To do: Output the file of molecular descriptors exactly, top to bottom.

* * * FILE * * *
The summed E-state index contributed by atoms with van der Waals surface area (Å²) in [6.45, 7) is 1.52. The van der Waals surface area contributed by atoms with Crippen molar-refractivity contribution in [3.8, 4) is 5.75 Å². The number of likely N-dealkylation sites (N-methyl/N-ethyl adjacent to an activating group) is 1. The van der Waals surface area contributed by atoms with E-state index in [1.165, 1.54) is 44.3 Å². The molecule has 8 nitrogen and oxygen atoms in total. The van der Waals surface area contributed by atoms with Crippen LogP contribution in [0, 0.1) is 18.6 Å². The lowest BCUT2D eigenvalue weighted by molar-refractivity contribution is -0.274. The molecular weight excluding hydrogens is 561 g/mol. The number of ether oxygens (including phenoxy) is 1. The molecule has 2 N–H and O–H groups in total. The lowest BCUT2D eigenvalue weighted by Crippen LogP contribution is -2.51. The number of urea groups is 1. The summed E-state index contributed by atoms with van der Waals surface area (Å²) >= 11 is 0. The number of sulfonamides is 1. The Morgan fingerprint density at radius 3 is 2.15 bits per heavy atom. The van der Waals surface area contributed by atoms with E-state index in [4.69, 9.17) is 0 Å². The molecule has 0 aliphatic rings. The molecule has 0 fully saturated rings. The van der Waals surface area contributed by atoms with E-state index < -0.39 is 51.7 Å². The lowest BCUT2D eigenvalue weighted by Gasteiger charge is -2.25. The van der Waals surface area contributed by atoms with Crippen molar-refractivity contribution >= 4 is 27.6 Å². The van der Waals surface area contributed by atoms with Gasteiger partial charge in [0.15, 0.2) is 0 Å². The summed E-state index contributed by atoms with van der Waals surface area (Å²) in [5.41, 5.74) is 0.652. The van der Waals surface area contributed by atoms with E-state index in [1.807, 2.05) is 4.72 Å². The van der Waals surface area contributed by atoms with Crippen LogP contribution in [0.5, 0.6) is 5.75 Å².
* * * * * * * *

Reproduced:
The summed E-state index contributed by atoms with van der Waals surface area (Å²) in [6.45, 7) is 1.52. The van der Waals surface area contributed by atoms with Crippen molar-refractivity contribution in [3.8, 4) is 5.75 Å². The number of likely N-dealkylation sites (N-methyl/N-ethyl adjacent to an activating group) is 1. The van der Waals surface area contributed by atoms with E-state index in [1.165, 1.54) is 44.3 Å². The molecule has 8 nitrogen and oxygen atoms in total. The van der Waals surface area contributed by atoms with Crippen LogP contribution in [0, 0.1) is 18.6 Å². The lowest BCUT2D eigenvalue weighted by molar-refractivity contribution is -0.274. The molecular weight excluding hydrogens is 561 g/mol. The number of ether oxygens (including phenoxy) is 1. The molecule has 2 N–H and O–H groups in total. The lowest BCUT2D eigenvalue weighted by Crippen LogP contribution is -2.51. The number of urea groups is 1. The summed E-state index contributed by atoms with van der Waals surface area (Å²) >= 11 is 0. The number of sulfonamides is 1. The Morgan fingerprint density at radius 3 is 2.15 bits per heavy atom. The van der Waals surface area contributed by atoms with E-state index in [4.69, 9.17) is 0 Å². The molecule has 0 aliphatic rings. The molecule has 0 fully saturated rings. The van der Waals surface area contributed by atoms with E-state index < -0.39 is 51.7 Å². The lowest BCUT2D eigenvalue weighted by Gasteiger charge is -2.25. The van der Waals surface area contributed by atoms with Crippen molar-refractivity contribution >= 4 is 27.6 Å². The van der Waals surface area contributed by atoms with Gasteiger partial charge in [0.15, 0.2) is 0 Å². The summed E-state index contributed by atoms with van der Waals surface area (Å²) in [5.41, 5.74) is 0.652. The van der Waals surface area contributed by atoms with E-state index in [1.807, 2.05) is 4.72 Å². The van der Waals surface area contributed by atoms with Crippen LogP contribution in [0.5, 0.6) is 5.75 Å².